The entire East Coast is preparing for Hurricane Irene. For New York City, according to NYC Mayor Michael Bloomberg, this means a shutdown of the MTA and the first mandatory evacuation in NYC’s history, which will affect roughly 250,000 people. It does not, however, mean that anything will be done about those at Rikers Island. To quote Jean Casella and James Ridgeway’s “Locked Up and Left Behind: New York’s Prisoners and Hurricane Irene,” “Rikers Island, which lies in the waters between Queens and the Bronx, is not highlighted at all [on the city’s evacuation map], meaning it is not to be evacuated under any circumstances.” Let me repeat that, just in case you somehow missed it. It is not be to evacuated under any circumstances.
No matter what Hurricane Irene does, no matter the potential damage or death toll, there is no plan to evacuate Rikers Island. It’s not just that there is no current intention of doing so: there is literally no evacuation plan for Rikers Island, not even a hypothetical plan. Casella and Ridgeway write,
According to the New York City Department of Corrections’ own website, more than three-quarters of Rikers Island’s 400 acres are built on landfill–which is generally thought to be more vulnerable to natural disasters. Its ten jails have a capacity of close to 17,000 inmates, and normally house at least 12,000, including juveniles and large numbers of prisoners with mental illness–not to mention pre-trial detainees who have yet to be convicted of any crime[emphasis added].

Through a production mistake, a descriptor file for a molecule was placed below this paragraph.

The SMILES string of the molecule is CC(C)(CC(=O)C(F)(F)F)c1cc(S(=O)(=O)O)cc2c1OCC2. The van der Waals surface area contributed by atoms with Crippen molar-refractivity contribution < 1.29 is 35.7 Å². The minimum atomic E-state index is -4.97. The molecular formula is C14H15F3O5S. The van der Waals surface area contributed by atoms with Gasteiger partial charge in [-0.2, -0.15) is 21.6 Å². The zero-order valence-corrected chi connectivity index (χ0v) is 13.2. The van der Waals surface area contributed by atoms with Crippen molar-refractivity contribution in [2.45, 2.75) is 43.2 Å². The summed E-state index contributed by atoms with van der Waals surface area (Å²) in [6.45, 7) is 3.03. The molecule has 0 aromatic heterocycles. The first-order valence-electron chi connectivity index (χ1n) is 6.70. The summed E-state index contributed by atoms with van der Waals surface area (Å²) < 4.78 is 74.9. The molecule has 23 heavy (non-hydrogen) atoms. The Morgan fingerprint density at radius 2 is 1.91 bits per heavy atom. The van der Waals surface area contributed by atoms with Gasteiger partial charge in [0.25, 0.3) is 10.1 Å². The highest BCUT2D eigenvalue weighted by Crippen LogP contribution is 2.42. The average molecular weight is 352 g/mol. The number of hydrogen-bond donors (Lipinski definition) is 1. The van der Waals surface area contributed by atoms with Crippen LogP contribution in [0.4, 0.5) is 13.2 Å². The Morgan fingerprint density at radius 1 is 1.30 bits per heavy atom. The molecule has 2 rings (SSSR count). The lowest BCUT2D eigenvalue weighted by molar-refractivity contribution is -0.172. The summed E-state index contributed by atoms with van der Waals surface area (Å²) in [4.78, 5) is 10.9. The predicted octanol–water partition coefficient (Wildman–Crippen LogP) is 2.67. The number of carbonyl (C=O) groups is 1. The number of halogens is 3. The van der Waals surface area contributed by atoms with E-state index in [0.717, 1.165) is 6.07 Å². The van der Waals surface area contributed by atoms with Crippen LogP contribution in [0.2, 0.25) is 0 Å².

How can this be? In case you somehow missed it, Rikers Island is an island. Surrounded by water, as all islands are. All of the land around Rikers Island (on the other side of the water, that is) is marked for potential flooding. Now, I don’t know much about hurricanes because I’ve lived on the Midwest for nearly my entire life, but this seems like a very, very bad situation for the thousands of people who will be trapped on that island, come hell or high water (in this case, perhaps literally hell or high water).
Regardless what you may think about people who have been incarcerated (including people who have never been convicted of any crime), they are still people. They deserve better than to be abandoned to unknown horrors, as they very well may be. The ACLU did a report on the circumstances at Orleans Parish Prison while the people were left trapped there to face Hurricane Katrina; I have excerpted several sentences from the press release:
As floodwaters rose in the OPP buildings, power was lost, and entire buildings were plunged into darkness. Deputies left their posts wholesale, leaving behind prisoners in locked cells, some standing in sewage-tainted water up to their chests. . . .
Prisoners went days without food, water and ventilation, and deputies admit that they received no emergency training and were entirely unaware of any evacuation plan.
The press release ended with a quote from Eric Balaban, a staff attorney for the National Prison Project: “These are the untold horrors of Hurricane Katrina. We must preserve these stories to create a record of the tragedy and to ensure that the mistakes detailed in this report are never repeated.”
Clearly, New York City’s Department of Correction has learned nothing.